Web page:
thuggish and unacceptable response of the team from the Rural and
Regional Development Ministry who “questioned the complaint… made by
the Orang Asli in an unprofessional manner”, and threatened and
attempted to intimidate them.

For her professionalism and integrity in speaking out on behalf of a
marginalized and impoverished community, Dr Selvaa is now being
transferred to Kedah where presumably she will be left to rot and to
rue her courageous challenge of the status quo.

Outsiders controlling the Orang Asli

The second example also relates to the Orang Asli and it concerns the
response of the Orang Asli Affairs Department to the demand for
increased representation at the management level in government
agencies formed to handle Orang Asli affairs.

According to the group raising these concerns, the JHEOA is staffed by
over-80 percent non-Orang Asli, resulting in decisions not favourable
to their needs and the marginalization of Orang Asli voices in
important policies that affect their livelihoods.

This is not the first time that such concerns have been raised. During
the past 50 years we have had a constant stream of written petitions,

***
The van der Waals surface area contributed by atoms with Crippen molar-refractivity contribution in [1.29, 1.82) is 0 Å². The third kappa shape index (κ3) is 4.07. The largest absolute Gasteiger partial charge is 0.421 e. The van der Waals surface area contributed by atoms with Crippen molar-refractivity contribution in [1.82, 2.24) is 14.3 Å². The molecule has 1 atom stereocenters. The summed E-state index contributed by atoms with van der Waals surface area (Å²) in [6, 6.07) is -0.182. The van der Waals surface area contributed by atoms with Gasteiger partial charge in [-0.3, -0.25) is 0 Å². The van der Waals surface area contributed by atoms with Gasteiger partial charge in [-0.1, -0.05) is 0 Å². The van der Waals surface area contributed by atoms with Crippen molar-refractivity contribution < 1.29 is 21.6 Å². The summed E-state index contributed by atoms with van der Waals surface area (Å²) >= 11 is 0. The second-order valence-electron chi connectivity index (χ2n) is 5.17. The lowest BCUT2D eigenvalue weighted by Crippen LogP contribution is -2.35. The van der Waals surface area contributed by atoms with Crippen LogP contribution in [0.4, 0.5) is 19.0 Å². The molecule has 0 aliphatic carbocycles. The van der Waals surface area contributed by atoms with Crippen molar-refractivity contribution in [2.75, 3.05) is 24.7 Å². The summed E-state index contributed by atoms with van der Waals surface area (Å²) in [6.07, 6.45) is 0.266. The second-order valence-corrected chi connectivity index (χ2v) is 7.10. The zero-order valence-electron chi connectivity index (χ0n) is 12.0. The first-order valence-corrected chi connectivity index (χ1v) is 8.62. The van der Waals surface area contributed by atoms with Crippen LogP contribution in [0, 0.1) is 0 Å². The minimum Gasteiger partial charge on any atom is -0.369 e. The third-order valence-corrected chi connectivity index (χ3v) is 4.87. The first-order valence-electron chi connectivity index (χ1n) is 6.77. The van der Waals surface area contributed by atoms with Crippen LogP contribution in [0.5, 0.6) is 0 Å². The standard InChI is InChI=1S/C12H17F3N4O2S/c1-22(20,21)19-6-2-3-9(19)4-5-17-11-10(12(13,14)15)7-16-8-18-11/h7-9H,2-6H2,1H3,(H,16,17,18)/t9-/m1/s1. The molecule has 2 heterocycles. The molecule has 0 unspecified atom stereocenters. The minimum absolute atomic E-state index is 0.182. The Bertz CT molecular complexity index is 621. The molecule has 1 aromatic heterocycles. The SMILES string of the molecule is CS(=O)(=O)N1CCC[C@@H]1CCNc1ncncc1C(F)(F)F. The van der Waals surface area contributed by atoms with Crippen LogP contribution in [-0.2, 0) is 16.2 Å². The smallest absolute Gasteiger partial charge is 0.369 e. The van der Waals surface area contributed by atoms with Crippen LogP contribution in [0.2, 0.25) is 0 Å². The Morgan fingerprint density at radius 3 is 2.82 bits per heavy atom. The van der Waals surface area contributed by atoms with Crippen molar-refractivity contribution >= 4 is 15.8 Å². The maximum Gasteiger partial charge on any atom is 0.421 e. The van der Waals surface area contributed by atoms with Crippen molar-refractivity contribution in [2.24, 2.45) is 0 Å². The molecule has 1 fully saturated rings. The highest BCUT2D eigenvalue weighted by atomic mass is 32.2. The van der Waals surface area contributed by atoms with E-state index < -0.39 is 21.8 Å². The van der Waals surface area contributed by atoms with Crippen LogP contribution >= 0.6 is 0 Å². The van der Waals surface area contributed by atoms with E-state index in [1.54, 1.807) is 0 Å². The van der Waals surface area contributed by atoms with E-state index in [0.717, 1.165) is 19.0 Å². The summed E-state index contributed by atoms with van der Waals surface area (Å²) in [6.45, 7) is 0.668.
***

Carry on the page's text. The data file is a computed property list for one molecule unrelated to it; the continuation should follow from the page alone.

memoranda, press statements, expert reports and academic work that
have drawn attention to the way in which the government has violated
the basic rights of the Orang Asli and analyzed how the JHEOA and
associated government agencies have been the main instruments for
control and repression of the community.

In response, the Government has simply ignored them or opted for
delaying tactics.

In this particular instance, in typical foot-dragging response, the
department’s Director-General Mohd Sani Mistram said that the group
should have gone through the “proper channels” to air their grievances
and that it was an “internal matter” between the Orang Asli and the

Both these cases – the punishment meted out to a whistleblower and the
cold shoulder treatment of legitimate Orang Asli grievances –
epitomize how dangerous it is for our democratic system to remain
silent or passive in the face of an increasingly out of touch and
unrepresentative civil service. They are the tip of the iceberg of
many unexposed and undisclosed abuses that needs to be put in the
spotlight of public scrutiny.

At the end of the day, the most effective public scrutiny that can
realistically have an immediate impact on these cases of rogue
individuals and agencies of the civil service that are throttling the
Orang Asli is that coming from Malay intelligentsia and Malay civil

Indeed, some Malay colleagues have shown goodwill in helping the Orang
Asli to correct some of the “historical injustices” that have been
perpetrated on the original inhabitants of the Peninsula. It could
make a difference if Malay leaders are willing to take up the case of
Dr Selvaa and stop her victimization by the Ministry of Rural and
Regional Development.

At the same time, more Malaysians of conscience need to step up to the
plate if the Orang Asli community is to regain their rightful place in
the country.